Turkish court ignores European rights court’s Demirtaş judgement

The Turkish criminal court that convicted Selahattin Demirtaş, the former co-chair of the pro-Kurdish Peoples’ Democratic Party (HDP), for a speech he made on Roj TV in 2005, declined to give effect to a judgement of the European Court of Human Rights (ECtHR), which had found a violation in his conviction.

His lawyers will take the case to Turkey’s Constitutional Court.

The Diyarbakır 5th High Criminal Court sentenced Demirtaş, the then-chair of the Human Rights Association’ Diyarbakır chapter, to 10 months in prison in 2010 for a speech he made on the pro-Kurdish Roj TV in 2005, finding the speech to have disseminated terrorist propaganda.

The court, however, deferred the announcement of the verdict, a legal feature of the Turkish judicial system leading to the annulment of the sentence if the convicted person does not deliberately commit a crime within a specified period of time.

The verdict of the Diyarbakır court was upheld by the Supreme Court of Appeals, after which Demirtaş’s lawyer took the case to the ECtHR, claiming a violation of the freedom of speech enshrined in the European Convention on Human Rights.

The Strasbourg court on July 9, 2019 found a violation of freedom of speech, ordering Turkey to pay compensation to the applicant.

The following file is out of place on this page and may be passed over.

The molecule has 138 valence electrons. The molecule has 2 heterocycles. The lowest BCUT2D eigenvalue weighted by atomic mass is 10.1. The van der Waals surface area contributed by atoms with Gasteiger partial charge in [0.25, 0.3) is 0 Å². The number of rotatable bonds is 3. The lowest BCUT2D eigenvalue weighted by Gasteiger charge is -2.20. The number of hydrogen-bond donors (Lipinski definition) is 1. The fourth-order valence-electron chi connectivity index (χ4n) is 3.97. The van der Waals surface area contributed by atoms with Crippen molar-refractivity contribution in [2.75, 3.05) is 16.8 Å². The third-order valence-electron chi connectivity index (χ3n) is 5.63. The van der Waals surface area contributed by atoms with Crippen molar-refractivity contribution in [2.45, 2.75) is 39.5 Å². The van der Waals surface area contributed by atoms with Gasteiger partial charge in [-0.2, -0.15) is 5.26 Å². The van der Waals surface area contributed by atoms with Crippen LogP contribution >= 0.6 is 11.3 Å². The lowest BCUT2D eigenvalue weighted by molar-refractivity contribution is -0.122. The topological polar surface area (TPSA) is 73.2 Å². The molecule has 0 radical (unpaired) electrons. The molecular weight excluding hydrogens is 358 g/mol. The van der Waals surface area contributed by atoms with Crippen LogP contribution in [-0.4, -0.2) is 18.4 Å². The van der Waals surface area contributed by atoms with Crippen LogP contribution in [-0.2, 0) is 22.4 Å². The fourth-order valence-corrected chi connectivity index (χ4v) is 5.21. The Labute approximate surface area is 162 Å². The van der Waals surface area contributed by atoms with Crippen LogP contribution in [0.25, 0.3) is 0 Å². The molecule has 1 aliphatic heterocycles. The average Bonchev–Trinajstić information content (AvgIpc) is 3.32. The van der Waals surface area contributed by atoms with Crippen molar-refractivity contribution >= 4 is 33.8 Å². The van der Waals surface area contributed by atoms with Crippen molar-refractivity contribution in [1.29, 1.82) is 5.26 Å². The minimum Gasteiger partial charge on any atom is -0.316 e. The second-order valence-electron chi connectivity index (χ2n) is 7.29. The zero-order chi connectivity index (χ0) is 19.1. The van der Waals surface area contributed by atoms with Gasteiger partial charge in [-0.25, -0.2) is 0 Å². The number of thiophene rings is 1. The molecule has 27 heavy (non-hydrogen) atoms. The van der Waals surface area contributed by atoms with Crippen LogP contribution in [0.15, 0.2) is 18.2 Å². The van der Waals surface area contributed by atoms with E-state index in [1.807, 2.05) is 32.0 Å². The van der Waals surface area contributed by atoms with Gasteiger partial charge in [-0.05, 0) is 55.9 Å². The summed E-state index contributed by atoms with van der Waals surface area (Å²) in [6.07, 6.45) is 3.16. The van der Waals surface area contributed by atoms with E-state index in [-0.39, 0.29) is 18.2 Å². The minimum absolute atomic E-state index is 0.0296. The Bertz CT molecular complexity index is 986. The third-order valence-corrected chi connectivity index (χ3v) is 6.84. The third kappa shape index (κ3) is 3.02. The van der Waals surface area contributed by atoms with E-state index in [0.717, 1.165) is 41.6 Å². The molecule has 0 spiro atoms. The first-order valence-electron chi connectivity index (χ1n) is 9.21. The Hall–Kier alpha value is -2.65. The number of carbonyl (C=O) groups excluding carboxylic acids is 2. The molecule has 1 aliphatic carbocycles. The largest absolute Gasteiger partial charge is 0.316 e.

Following the ECtHR’s judgement, Demirtaş’s lawyer, Mesut Beştaş, applied to the Diyarbakır 5th High Criminal Court, demanding a retrial and Demirtaş’s acquittal by way of implementing the Strasbourg court’s judgement.

The Diyarbakır 5th High Criminal Court, however, rejected the demand on January 28 on the grounds that the deferment of the announcement of the verdict is not a final judgement. An appeal by the lawyer to a higher court was also turned down.

Beştaş took the case to the Constitutional Court, claiming that the refusal of the retrial by the lower court was arbitrary and unlawful because it ignores the ECtHR’s judgement, which found the conviction of the applicant substantively violated his right to freedom of speech regardless of the qualification of the verdict.

According to Beştaş, the lower court was also mistaken in its qualification of the deferment of the announcement of the verdict which is, conversely, an enforceable ruling registered in the criminal records of the convicted person.

Beştaş furthermore applied to the Committee of Ministers of the Council of Europe, responsible for ensuring the implementation of the ECtHR’s judgements.

Demirtaş has been in jail since November 2016 on terrorism-related charges. He faces a sentence of up to 142 years in prison in a separate case against him.

On November 20, 2018, the ECtHR ruled that Demirtaş’s lengthy pre-trial detention had violated the European Convention on Human Rights, ordering the Turkish government to pay 10,000 euros in compensation and calling for his release.

Following the ECtHR decision, a Turkish appeals court upheld a four-year, eight-month sentence and in effect nullified the ECtHR decision. Demirtaş’s lawyers then brought the case to the Grand Chamber of the ECtHR.

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